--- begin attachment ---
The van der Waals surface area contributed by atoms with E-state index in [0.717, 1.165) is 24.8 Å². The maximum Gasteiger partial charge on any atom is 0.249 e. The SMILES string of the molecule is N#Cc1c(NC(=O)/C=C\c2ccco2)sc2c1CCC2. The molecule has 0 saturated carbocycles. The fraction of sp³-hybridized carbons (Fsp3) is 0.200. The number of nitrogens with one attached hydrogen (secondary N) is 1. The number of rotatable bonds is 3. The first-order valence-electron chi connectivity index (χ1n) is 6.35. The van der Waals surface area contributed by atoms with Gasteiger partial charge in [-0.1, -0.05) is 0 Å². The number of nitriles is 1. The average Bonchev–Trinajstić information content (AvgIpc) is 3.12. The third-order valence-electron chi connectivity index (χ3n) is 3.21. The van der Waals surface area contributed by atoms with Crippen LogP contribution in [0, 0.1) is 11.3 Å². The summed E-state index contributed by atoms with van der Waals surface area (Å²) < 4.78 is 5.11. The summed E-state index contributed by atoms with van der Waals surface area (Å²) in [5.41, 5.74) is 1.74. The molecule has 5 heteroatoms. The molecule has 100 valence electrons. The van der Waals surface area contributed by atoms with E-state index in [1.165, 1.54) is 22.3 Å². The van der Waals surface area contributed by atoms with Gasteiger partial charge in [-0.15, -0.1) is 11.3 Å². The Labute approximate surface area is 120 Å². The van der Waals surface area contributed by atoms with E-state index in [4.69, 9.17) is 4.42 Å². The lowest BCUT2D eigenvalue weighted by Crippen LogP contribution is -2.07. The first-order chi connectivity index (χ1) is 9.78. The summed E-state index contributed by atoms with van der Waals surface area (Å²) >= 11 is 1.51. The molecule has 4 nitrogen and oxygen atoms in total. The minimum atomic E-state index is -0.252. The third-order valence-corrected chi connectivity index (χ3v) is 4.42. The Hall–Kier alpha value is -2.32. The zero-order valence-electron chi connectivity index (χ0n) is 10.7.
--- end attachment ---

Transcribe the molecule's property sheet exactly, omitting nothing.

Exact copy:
The van der Waals surface area contributed by atoms with E-state index in [0.717, 1.165) is 24.8 Å². The maximum Gasteiger partial charge on any atom is 0.249 e. The SMILES string of the molecule is N#Cc1c(NC(=O)/C=C\c2ccco2)sc2c1CCC2. The molecule has 0 saturated carbocycles. The fraction of sp³-hybridized carbons (Fsp3) is 0.200. The number of nitrogens with one attached hydrogen (secondary N) is 1. The number of rotatable bonds is 3. The first-order valence-electron chi connectivity index (χ1n) is 6.35. The van der Waals surface area contributed by atoms with Gasteiger partial charge in [-0.1, -0.05) is 0 Å². The number of nitriles is 1. The average Bonchev–Trinajstić information content (AvgIpc) is 3.12. The third-order valence-electron chi connectivity index (χ3n) is 3.21. The van der Waals surface area contributed by atoms with Crippen LogP contribution in [0, 0.1) is 11.3 Å². The summed E-state index contributed by atoms with van der Waals surface area (Å²) < 4.78 is 5.11. The summed E-state index contributed by atoms with van der Waals surface area (Å²) in [5.41, 5.74) is 1.74. The molecule has 5 heteroatoms. The molecule has 100 valence electrons. The van der Waals surface area contributed by atoms with E-state index in [1.165, 1.54) is 22.3 Å². The van der Waals surface area contributed by atoms with Gasteiger partial charge in [-0.15, -0.1) is 11.3 Å². The Labute approximate surface area is 120 Å². The van der Waals surface area contributed by atoms with E-state index in [4.69, 9.17) is 4.42 Å². The lowest BCUT2D eigenvalue weighted by Crippen LogP contribution is -2.07. The first-order chi connectivity index (χ1) is 9.78. The summed E-state index contributed by atoms with van der Waals surface area (Å²) >= 11 is 1.51. The molecule has 4 nitrogen and oxygen atoms in total. The minimum atomic E-state index is -0.252. The third-order valence-corrected chi connectivity index (χ3v) is 4.42. The Hall–Kier alpha value is -2.32. The zero-order valence-electron chi connectivity index (χ0n) is 10.7.